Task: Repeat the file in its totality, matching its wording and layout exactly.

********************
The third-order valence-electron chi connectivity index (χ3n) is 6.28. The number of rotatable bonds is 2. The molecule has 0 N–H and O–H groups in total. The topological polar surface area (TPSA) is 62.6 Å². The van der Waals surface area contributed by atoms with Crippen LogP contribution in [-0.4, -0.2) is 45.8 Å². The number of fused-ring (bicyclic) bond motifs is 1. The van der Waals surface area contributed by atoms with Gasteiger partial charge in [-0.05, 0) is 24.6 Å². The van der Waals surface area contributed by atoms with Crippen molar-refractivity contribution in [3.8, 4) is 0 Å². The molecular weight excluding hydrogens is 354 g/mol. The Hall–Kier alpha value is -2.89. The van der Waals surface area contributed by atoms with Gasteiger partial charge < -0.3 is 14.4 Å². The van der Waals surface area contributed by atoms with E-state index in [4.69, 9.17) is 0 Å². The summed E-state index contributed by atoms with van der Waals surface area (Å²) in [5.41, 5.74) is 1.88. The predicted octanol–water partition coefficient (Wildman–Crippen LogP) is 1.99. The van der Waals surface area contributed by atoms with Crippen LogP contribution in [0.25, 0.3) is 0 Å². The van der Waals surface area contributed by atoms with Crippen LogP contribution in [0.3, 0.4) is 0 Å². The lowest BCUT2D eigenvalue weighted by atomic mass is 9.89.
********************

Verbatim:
The third-order valence-electron chi connectivity index (χ3n) is 6.28. The number of rotatable bonds is 2. The molecule has 0 N–H and O–H groups in total. The topological polar surface area (TPSA) is 62.6 Å². The van der Waals surface area contributed by atoms with Crippen LogP contribution in [-0.4, -0.2) is 45.8 Å². The number of fused-ring (bicyclic) bond motifs is 1. The van der Waals surface area contributed by atoms with Gasteiger partial charge in [-0.05, 0) is 24.6 Å². The van der Waals surface area contributed by atoms with Crippen molar-refractivity contribution in [3.8, 4) is 0 Å². The molecular weight excluding hydrogens is 354 g/mol. The Hall–Kier alpha value is -2.89. The van der Waals surface area contributed by atoms with Gasteiger partial charge < -0.3 is 14.4 Å². The van der Waals surface area contributed by atoms with E-state index in [4.69, 9.17) is 0 Å². The summed E-state index contributed by atoms with van der Waals surface area (Å²) in [5.41, 5.74) is 1.88. The predicted octanol–water partition coefficient (Wildman–Crippen LogP) is 1.99. The van der Waals surface area contributed by atoms with Crippen LogP contribution in [0.25, 0.3) is 0 Å². The van der Waals surface area contributed by atoms with Crippen LogP contribution in [0.3, 0.4) is 0 Å². The lowest BCUT2D eigenvalue weighted by atomic mass is 9.89.